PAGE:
Like Parrot's other products, the MiniDrone is controlled using an iOS app, allowing a user to adjust the pitch, yaw, altitude and rotation with ease. Parrot's MiniDrone also comes with large wheels that act as a protective barrier around the rotors, allowing for the device to be durable when bouncing off of objects. The Verge also explained the device's internal features:
On the tech side of things, Parrot's using an accelerometer, ultrasonic sensor, gyroscope, and downwards-facing camera to give the drone all it needs to stay aloft. Unlike the AR.Drone, there's no usable camera on board and no video output — you'll have to make do with watching the MiniDrone buzz around the room. Bluetooth 4.0 is used to communicate with the drone, and the company says that offers a maximum range in clear air of about 160 feet.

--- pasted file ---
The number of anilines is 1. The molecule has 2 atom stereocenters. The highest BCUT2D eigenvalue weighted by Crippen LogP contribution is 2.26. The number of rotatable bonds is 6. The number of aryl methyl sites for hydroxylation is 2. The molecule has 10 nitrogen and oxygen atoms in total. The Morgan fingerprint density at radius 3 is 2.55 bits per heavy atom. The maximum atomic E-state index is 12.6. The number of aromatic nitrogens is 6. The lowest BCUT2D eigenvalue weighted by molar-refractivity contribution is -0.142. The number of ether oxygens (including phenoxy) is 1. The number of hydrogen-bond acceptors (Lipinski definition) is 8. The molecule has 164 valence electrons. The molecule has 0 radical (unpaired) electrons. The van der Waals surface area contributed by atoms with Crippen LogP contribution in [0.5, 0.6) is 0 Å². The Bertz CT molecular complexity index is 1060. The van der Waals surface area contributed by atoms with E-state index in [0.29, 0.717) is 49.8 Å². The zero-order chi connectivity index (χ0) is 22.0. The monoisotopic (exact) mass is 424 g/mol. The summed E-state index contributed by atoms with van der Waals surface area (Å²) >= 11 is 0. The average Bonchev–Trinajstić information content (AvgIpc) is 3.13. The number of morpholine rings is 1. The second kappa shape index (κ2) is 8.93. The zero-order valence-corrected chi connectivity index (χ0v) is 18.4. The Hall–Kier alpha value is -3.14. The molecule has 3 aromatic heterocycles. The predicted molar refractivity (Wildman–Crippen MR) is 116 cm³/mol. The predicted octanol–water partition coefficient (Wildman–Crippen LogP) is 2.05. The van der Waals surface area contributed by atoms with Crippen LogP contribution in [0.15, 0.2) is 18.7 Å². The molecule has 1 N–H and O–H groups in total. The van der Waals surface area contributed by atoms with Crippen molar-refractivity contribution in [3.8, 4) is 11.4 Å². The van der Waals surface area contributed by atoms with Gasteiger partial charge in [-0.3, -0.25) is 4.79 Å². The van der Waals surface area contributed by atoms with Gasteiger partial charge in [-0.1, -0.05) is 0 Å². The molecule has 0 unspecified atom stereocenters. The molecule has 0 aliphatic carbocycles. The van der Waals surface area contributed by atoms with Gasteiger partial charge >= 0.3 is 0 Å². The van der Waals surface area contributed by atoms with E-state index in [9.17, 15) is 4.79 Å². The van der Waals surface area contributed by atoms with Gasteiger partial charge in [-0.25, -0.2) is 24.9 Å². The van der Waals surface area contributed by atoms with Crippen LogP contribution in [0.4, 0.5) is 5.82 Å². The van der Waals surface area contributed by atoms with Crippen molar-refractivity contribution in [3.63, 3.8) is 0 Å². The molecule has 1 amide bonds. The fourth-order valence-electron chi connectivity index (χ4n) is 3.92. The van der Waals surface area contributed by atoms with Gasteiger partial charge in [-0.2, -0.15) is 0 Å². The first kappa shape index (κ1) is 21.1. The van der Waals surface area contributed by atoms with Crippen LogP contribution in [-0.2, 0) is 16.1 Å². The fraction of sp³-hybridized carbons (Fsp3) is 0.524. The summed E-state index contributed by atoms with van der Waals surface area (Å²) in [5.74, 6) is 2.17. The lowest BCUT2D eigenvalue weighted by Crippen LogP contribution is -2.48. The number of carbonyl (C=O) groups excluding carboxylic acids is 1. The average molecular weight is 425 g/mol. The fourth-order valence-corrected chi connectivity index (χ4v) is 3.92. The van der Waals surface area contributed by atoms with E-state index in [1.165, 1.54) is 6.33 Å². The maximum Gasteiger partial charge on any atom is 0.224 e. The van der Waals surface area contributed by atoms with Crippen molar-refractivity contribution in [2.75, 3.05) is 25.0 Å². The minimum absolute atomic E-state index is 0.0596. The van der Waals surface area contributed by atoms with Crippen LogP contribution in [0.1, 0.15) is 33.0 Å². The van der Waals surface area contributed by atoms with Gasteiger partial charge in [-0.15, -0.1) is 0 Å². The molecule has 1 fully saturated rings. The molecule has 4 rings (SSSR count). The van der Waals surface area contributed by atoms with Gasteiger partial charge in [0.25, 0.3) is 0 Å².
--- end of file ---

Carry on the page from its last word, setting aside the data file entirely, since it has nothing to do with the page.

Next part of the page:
Meanwhile, Parrot's Jumping Sumo is controlled by a system that uses swipe gestures, accelerometer detection, and gyroscope movement to navigate and turn. The device itself includes an onboard QVGA camera and dual-band 802.11ac Wi-Fi to communicate with the included iPad app, as users can view the perspective from the robot in real-time.
Both drones are expected to be released later this year, with pricing info to be determined.